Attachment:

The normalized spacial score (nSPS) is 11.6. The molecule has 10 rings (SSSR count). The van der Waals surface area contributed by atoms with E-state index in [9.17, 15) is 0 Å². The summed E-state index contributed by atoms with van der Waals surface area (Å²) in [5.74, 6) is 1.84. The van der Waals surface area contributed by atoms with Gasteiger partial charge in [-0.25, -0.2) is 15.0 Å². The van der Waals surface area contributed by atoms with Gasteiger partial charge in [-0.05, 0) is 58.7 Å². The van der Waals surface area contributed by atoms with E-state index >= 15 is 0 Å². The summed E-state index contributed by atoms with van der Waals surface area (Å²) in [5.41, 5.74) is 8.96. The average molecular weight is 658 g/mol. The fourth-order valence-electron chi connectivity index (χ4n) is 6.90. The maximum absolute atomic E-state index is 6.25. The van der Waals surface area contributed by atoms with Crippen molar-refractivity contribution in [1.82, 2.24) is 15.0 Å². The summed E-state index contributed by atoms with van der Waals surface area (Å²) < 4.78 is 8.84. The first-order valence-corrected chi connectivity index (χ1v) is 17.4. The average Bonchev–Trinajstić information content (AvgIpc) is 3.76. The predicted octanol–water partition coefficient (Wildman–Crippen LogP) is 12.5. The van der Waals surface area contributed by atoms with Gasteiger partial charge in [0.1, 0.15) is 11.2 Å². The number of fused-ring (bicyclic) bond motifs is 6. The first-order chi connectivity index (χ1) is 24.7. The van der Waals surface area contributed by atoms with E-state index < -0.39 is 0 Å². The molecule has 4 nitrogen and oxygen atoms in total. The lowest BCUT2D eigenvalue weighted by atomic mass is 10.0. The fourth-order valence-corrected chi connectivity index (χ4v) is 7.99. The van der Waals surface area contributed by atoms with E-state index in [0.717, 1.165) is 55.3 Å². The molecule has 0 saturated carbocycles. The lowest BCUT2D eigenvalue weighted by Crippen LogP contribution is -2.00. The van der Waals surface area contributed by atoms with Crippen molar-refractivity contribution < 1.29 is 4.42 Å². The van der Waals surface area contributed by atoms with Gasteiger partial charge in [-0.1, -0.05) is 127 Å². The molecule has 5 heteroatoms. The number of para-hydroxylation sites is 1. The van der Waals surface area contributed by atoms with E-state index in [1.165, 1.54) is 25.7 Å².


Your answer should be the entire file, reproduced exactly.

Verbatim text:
The normalized spacial score (nSPS) is 11.6. The molecule has 10 rings (SSSR count). The van der Waals surface area contributed by atoms with E-state index in [9.17, 15) is 0 Å². The summed E-state index contributed by atoms with van der Waals surface area (Å²) in [5.74, 6) is 1.84. The van der Waals surface area contributed by atoms with Gasteiger partial charge in [-0.25, -0.2) is 15.0 Å². The van der Waals surface area contributed by atoms with Gasteiger partial charge in [-0.05, 0) is 58.7 Å². The van der Waals surface area contributed by atoms with E-state index >= 15 is 0 Å². The summed E-state index contributed by atoms with van der Waals surface area (Å²) in [5.41, 5.74) is 8.96. The average molecular weight is 658 g/mol. The fourth-order valence-electron chi connectivity index (χ4n) is 6.90. The maximum absolute atomic E-state index is 6.25. The van der Waals surface area contributed by atoms with Crippen molar-refractivity contribution in [1.82, 2.24) is 15.0 Å². The summed E-state index contributed by atoms with van der Waals surface area (Å²) < 4.78 is 8.84. The first-order valence-corrected chi connectivity index (χ1v) is 17.4. The average Bonchev–Trinajstić information content (AvgIpc) is 3.76. The predicted octanol–water partition coefficient (Wildman–Crippen LogP) is 12.5. The van der Waals surface area contributed by atoms with Gasteiger partial charge in [0.1, 0.15) is 11.2 Å². The number of fused-ring (bicyclic) bond motifs is 6. The first-order chi connectivity index (χ1) is 24.7. The van der Waals surface area contributed by atoms with E-state index < -0.39 is 0 Å². The molecule has 4 nitrogen and oxygen atoms in total. The lowest BCUT2D eigenvalue weighted by atomic mass is 10.0. The fourth-order valence-corrected chi connectivity index (χ4v) is 7.99. The van der Waals surface area contributed by atoms with E-state index in [0.717, 1.165) is 55.3 Å². The molecule has 0 saturated carbocycles. The lowest BCUT2D eigenvalue weighted by Crippen LogP contribution is -2.00. The van der Waals surface area contributed by atoms with Crippen molar-refractivity contribution < 1.29 is 4.42 Å². The van der Waals surface area contributed by atoms with Gasteiger partial charge in [-0.1, -0.05) is 127 Å². The molecule has 5 heteroatoms. The number of para-hydroxylation sites is 1. The van der Waals surface area contributed by atoms with E-state index in [1.165, 1.54) is 25.7 Å².